Famously known for tossing a Molotov cocktail during the 1969 Stonewall Inn riots in New York City, Hispanic-American transgender activist Sylvia Rivera (1951–2002) devoted her life to the gay, lesbian, and transgender liberation movements. In 2015, a photograph featuring Rivera was added to the Smithsonian's National Portrait Gallery, making her the first transgender American to be featured there.
Sylvia Rivera was one of the United States’ first visible transgender activists. After taking part in the Stonewall Inn riots, which touched off the modern gayrights movement, Rivera helped found the Gay Liberation Front and the Gay Activists Alliance. Despite her devotion to and work for gay rights, she often found herself marginalized by the gay-rights agenda as activists sought to “mainstream” the movement. Many gay-rights historians credit Rivera with keeping trans inequity issues in the limelight and putting the “T” in the acronym LGBTQ.
Rivera was born on July 2, 1951, in a taxicab in the parking lot of Lincoln Hospital, located in the Bronx borough of New York City. Although she was born male and named Ray Rivera Mendoza, by age 11 she had left Ray behind and transformed into Sylvia. Her mother was of Venezuelan descent, and when Rivera was three, the woman committed suicide in order to escape from her drug-dealing Puerto Rican husband. It was supposed to be a doublesuicide; although the troubled woman urged her child to drink the suicide potion she offered, the child refused and survived.
After her mother's death, Rivera went to live with her Venezuelan grandmother, Viejita, on Manhattan's Lower East Side. From the start, the rebellious and effeminate Rivera struggled to fit in, and her grandmother sent her off to foster homes and boarding schools. Along the way, the future activist was molested by an older man, and by the time she was ten she was hanging out on 42nd Street in an area known for prostitutes and hustlers. When Viejita's neighbors discovered Rivera hustling on 42nd Street, they teased Viejita and accused her of pimping out her grandson. At this point, Rivera attempted suicide and ended up in a state mental institution.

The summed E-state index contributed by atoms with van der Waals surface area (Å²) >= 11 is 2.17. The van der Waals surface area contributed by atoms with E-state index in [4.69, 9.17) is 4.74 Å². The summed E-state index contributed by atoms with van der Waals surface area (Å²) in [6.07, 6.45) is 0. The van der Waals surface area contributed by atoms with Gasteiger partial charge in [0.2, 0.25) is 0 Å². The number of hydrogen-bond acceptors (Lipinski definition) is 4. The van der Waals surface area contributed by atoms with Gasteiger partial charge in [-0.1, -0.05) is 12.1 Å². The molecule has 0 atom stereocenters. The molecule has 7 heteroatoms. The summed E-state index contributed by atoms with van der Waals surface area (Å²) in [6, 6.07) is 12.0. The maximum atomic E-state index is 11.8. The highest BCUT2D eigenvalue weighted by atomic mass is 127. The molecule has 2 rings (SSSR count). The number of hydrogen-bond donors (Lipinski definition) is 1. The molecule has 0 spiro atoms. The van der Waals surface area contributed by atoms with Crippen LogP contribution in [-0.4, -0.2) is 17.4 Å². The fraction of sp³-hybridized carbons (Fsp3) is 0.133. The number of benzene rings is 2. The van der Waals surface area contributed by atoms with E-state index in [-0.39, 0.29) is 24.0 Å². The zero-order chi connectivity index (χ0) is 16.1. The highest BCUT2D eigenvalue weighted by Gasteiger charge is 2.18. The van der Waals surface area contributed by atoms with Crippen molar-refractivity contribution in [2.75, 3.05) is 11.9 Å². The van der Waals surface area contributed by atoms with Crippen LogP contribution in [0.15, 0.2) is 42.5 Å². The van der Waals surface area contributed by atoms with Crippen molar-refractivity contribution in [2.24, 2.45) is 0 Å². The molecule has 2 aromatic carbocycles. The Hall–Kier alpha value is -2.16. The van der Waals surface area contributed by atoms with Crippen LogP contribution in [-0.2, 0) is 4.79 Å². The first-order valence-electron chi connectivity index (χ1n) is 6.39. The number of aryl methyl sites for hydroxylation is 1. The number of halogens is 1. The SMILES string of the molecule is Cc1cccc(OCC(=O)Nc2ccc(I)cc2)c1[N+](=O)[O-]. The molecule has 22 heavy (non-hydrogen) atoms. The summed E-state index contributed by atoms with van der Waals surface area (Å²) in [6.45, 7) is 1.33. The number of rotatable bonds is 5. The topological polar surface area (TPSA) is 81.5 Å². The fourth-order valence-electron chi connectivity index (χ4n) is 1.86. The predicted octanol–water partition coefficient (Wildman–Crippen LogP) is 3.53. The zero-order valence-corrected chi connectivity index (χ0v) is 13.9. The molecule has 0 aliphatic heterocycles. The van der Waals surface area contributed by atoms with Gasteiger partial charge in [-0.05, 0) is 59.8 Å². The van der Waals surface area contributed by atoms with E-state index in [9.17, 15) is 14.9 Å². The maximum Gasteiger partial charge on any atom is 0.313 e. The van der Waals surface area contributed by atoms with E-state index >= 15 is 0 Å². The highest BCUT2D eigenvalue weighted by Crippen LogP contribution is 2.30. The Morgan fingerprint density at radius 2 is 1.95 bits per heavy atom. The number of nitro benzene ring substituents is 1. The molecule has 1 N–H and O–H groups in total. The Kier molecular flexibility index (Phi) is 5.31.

When Rivera escaped from the hospital, she returned to 42nd Street, viewing it as the only place where she really fit in. The area teemed with drag queens, transvestites, and other non-gender conformists, and she soon found a friend in an African-American drag queen named Marsha P. Johnson. (The P stood for “pay it no mind.”) Marsha and her friends threw a party for Rivera and re-christened her Sylvia Lee Rivera to better reflect her gender identity. Rivera spent the next several years hustling on the streets while living with a group of about 40 drag queens who took care of each other. They spent their days in movie theaters, buying double-feature passes so they could sleep all afternoon before hitting the streets at night.
Life on the street was rough: The drag queens were frequently beat up by police and as well as by passers-by who got their kicks by humiliating them. Rivera was jailed for the first time at age 12 in a street sweep of hustlers and prostitutes. Three years later, in 1966, she was introduced to heroin at New York's Rikers Island prison complex and would struggle with drug addiction for the rest of her life. At age 15, Rivera faced serious jail time after shooting a brutal john (customer), but her grandmother came to her defense, and she arrived at court wearing appropriate masculine clothing in order to escape the charges. Eventually, Rivera and her band of drag queens took up residence in the Aristo Hotel on the corner of 43rd Street and Sixth Avenue. The hotel rented “trick” rooms by the half-hour.
In the mid-1960s, Rivera took hormones briefly and contemplated sex-reassignment surgery, although she ultimately decided against the surgery. As she explained to Layli Phillips and Shomari Olugbala, in an essay published in The Human Tradition in the Civil Rights Movement, Rivera “came to the conclusion that I don't want to be a woman. I just want to be me. I like to dress up and pretend, and let the world think about what I am. Is he, or isn't he? That's what I enjoy.”